Subject(s)
COVID-19 Vaccines/immunology , COVID-19/prevention & control , Hospitalization/statistics & numerical data , Immunocompromised Host/immunology , Adolescent , Adult , Aged , COVID-19/epidemiology , COVID-19/therapy , COVID-19 Vaccines/administration & dosage , Female , Humans , Male , Middle Aged , United States/epidemiology , Vaccines, Synthetic/administration & dosage , Vaccines, Synthetic/immunology , Young Adult
16.
Cell ; 184(21): 5271-5274, 2021 10 14.
Article in English | MEDLINE | ID: covidwho-1433036

ABSTRACT

This year's Lasker∼Debakey Clinical Research Award honors Katalin Karikó and Drew Weissman for the development of a therapeutic technology based on nucleoside-modification of messenger RNA, enabling the rapid development of the highly effective COVID-19 vaccines.


Subject(s)
Biotechnology/methods , COVID-19 Vaccines/administration & dosage , COVID-19/prevention & control , RNA, Messenger/administration & dosage , SARS-CoV-2/immunology , Vaccines, Synthetic/administration & dosage , COVID-19/epidemiology , COVID-19/immunology , COVID-19/virology , Humans , RNA, Messenger/chemistry
17.
Cell ; 184(21): 5293-5296, 2021 10 14.
Article in English | MEDLINE | ID: covidwho-1433035

ABSTRACT

The highly effective and safe mRNA-based severe acute respiratory syndrome coronavirus 2 (SARS-CoV-2) vaccines draw on decades of painstaking research to overcome the many hurdles for delivering, expressing, and avoiding toxicity of therapeutic mRNA. Cell editor Nicole Neuman talked with Dr. Katalin Karikó and Dr. Drew Weissman, recipients of the 2021 Lasker∼DeBakey Clinical Medical Research Award, to learn more about their quest to develop mRNA-based therapeutics, which led them to the crucial discovery that modification of mRNA could prevent toxicity and increase expression. This conversation has been adapted for print below, with editing for clarity, accuracy, and length.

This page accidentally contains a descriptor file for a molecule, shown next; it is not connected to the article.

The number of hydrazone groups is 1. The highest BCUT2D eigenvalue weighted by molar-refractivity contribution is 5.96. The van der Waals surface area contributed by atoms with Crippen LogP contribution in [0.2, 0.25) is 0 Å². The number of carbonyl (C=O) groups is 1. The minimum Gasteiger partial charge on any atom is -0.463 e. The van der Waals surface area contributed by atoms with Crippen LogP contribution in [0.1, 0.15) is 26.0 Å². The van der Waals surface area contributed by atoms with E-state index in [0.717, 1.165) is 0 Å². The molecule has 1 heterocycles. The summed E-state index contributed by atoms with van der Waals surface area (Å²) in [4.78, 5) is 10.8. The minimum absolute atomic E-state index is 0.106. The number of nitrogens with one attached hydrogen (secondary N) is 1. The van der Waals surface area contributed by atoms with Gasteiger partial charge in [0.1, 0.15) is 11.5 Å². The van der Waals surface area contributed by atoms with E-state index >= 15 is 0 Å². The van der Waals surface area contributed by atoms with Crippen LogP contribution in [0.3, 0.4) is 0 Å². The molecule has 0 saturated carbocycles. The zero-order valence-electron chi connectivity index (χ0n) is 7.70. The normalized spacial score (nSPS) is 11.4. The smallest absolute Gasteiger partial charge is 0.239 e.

Subject(s)
Biotechnology/methods , COVID-19 Vaccines/administration & dosage , COVID-19/prevention & control , RNA, Messenger/administration & dosage , SARS-CoV-2/immunology , Vaccines, Synthetic/administration & dosage , COVID-19/epidemiology , COVID-19/immunology , COVID-19/virology , Drug Discovery , Humans , Interviews as Topic , RNA, Messenger/chemistry
18.
Curr Opin Allergy Clin Immunol ; 21(6): 545-552, 2021 12 01.